Magick in Mundane: A Twist of Thread

by Erica Sittler

We’ve come to the end of our course here in W1. If I was a good student, I would be studying for our test. You know, the one you have to pass in order to initiate? Pass with a 100%. It’s an open book test, so everyone should pass, right? Yet, I am the student who could easily not do that. I hope there are bonus questions. Or maybe we get extra credit for good behavior….

…instead of studying, I’ve been working with my red cord. Just a simply woven cord, made with intention by my teacher, so cherished by me and my fellow classmates. It will be our little “badge of honor” so to speak and recognizes the time, effort and devotion put toward our magickal practice. So, I’m very fond of this cord even though I haven’t quite earned it yet. W1 is all about the Inner Fire. Hence the color red. Earlier this week, as I was holding my cord, I realized what I needed to do, and I set to work with needle and thread and some little stones then I wove them into the threads of the cord itself. When starting, there was a thought of roughly how I was going to go about it. But that is not at all how it turned out.

Now, you see, handwork, or fine detailed sewing skills is not one of my strengths. Neither is math. Seriously. Do not ask me to do something complicated that involves math. You will really wish you hadn’t. But that was hardly a deterrent to my vision for this cord. So, I gathered and folded and counted and sorted and got busy with my needle and thread. Hours and hours and hours later, my cord looked nothing like I thought it would. It had sprouted a life of its own.

Where I thought a pattern of six was to go, the cord required nine sets, symbolically for the nine of us classmates who made it through the year. Where I thought a line of five was meant to go, a snake appeared, complete with tiny rattles and a pointy head. Where I envisioned a soft gleam of moonstone, a skull face with fiery red hair came forth. Days went by and I gave up on what I thought was happening and just let the cord instruct my fingers which by now had been pierced more times than I could count. Lava rock beads showed up and oils, but only certain oils. Other oils refused to open their caps and add a drop to the collective infusion of lava. After three attempts with three different bottles, it fully dawned on me that I could play along if I wished, but what my cord actually wanted was for me to simply be the conduit for it to become its full self.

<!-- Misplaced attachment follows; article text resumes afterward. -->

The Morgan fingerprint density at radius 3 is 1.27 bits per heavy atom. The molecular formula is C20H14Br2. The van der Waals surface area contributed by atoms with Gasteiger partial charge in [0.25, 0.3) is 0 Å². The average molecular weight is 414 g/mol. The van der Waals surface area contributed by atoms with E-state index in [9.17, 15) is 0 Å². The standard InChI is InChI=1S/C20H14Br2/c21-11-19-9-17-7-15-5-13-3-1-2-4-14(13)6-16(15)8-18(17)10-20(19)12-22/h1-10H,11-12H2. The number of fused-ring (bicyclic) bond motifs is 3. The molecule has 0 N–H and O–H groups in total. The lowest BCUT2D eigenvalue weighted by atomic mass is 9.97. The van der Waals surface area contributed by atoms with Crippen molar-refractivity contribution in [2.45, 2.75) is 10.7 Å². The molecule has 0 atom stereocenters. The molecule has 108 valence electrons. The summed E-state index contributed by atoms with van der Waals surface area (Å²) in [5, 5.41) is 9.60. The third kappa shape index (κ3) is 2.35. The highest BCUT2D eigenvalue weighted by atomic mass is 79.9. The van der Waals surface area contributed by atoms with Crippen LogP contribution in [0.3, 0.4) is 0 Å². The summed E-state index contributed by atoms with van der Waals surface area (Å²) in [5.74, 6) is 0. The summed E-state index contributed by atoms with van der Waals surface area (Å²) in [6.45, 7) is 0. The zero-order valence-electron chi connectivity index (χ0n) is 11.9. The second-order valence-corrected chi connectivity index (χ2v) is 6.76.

Amulets and talismans appeared. Symbols of liminal spaces and reminders of allegiances and allies fused themselves to the cord, stitch after stitch. As it finished itself, I realized I had my math wrong and what I thought was the back was  now somewhere else completely. It did not matter. Obviously, it was exactly where it was supposed to be. I kept quiet while sewing, working hard to not overthink the process, but just let it happen and enjoy it. Coral hag stones gathered with my grown son on a liminal stretch of shoreline one sunset joined the collective. Tiny strings of tiny beads and seeds like feathers added adornment. And then quite firmly the intuition to “set the needle down”. Ummm, we are just going to stop? There are more beads and this stone only has this small bit added? Should there be more? Can I add this tiny bell? I’m mentally bargaining with the cord, knowing full well by now that if it doesn’t want it, there will be no keeping it there, no matter how many knots I tie. I add it. It stays.